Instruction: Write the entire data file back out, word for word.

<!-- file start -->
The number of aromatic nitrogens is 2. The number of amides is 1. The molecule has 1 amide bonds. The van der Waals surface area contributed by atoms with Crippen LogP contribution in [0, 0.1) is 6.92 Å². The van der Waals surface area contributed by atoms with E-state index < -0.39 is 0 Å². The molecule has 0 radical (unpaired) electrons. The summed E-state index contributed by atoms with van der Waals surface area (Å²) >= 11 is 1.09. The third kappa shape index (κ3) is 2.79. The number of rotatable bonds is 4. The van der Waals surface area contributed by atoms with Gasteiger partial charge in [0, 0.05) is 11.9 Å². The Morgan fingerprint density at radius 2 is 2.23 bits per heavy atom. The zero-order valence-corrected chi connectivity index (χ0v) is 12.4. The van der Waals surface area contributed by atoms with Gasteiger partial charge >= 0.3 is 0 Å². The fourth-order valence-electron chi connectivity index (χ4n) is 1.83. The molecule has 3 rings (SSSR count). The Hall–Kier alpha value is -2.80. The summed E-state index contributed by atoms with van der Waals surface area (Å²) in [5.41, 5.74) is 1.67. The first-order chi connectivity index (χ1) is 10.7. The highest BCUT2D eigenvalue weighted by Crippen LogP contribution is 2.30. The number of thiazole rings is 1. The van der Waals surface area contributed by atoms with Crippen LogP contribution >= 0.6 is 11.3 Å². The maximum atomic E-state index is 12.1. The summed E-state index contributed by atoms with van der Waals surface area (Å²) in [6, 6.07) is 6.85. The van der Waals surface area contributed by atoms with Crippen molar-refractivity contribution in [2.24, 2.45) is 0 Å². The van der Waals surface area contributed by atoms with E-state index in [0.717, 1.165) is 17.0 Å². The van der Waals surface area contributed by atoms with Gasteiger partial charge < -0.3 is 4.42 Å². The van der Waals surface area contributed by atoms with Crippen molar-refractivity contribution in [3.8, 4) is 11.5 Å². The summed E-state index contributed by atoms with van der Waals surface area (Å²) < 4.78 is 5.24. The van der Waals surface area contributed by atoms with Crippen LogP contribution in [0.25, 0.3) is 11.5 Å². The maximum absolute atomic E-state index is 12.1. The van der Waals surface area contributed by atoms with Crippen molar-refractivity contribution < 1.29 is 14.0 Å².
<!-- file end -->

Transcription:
The number of aromatic nitrogens is 2. The number of amides is 1. The molecule has 1 amide bonds. The van der Waals surface area contributed by atoms with Crippen LogP contribution in [0, 0.1) is 6.92 Å². The van der Waals surface area contributed by atoms with E-state index < -0.39 is 0 Å². The molecule has 0 radical (unpaired) electrons. The summed E-state index contributed by atoms with van der Waals surface area (Å²) >= 11 is 1.09. The third kappa shape index (κ3) is 2.79. The number of rotatable bonds is 4. The van der Waals surface area contributed by atoms with Gasteiger partial charge in [0, 0.05) is 11.9 Å². The Morgan fingerprint density at radius 2 is 2.23 bits per heavy atom. The zero-order valence-corrected chi connectivity index (χ0v) is 12.4. The van der Waals surface area contributed by atoms with Gasteiger partial charge >= 0.3 is 0 Å². The fourth-order valence-electron chi connectivity index (χ4n) is 1.83. The molecule has 3 rings (SSSR count). The Hall–Kier alpha value is -2.80. The summed E-state index contributed by atoms with van der Waals surface area (Å²) in [5.41, 5.74) is 1.67. The first-order chi connectivity index (χ1) is 10.7. The highest BCUT2D eigenvalue weighted by Crippen LogP contribution is 2.30. The number of thiazole rings is 1. The van der Waals surface area contributed by atoms with Crippen LogP contribution >= 0.6 is 11.3 Å². The maximum atomic E-state index is 12.1. The summed E-state index contributed by atoms with van der Waals surface area (Å²) in [6, 6.07) is 6.85. The van der Waals surface area contributed by atoms with Crippen molar-refractivity contribution in [2.24, 2.45) is 0 Å². The van der Waals surface area contributed by atoms with E-state index in [0.717, 1.165) is 17.0 Å². The van der Waals surface area contributed by atoms with Gasteiger partial charge < -0.3 is 4.42 Å². The van der Waals surface area contributed by atoms with Crippen molar-refractivity contribution in [3.8, 4) is 11.5 Å². The summed E-state index contributed by atoms with van der Waals surface area (Å²) < 4.78 is 5.24. The van der Waals surface area contributed by atoms with Crippen LogP contribution in [0.25, 0.3) is 11.5 Å². The maximum absolute atomic E-state index is 12.1. The van der Waals surface area contributed by atoms with Crippen molar-refractivity contribution < 1.29 is 14.0 Å².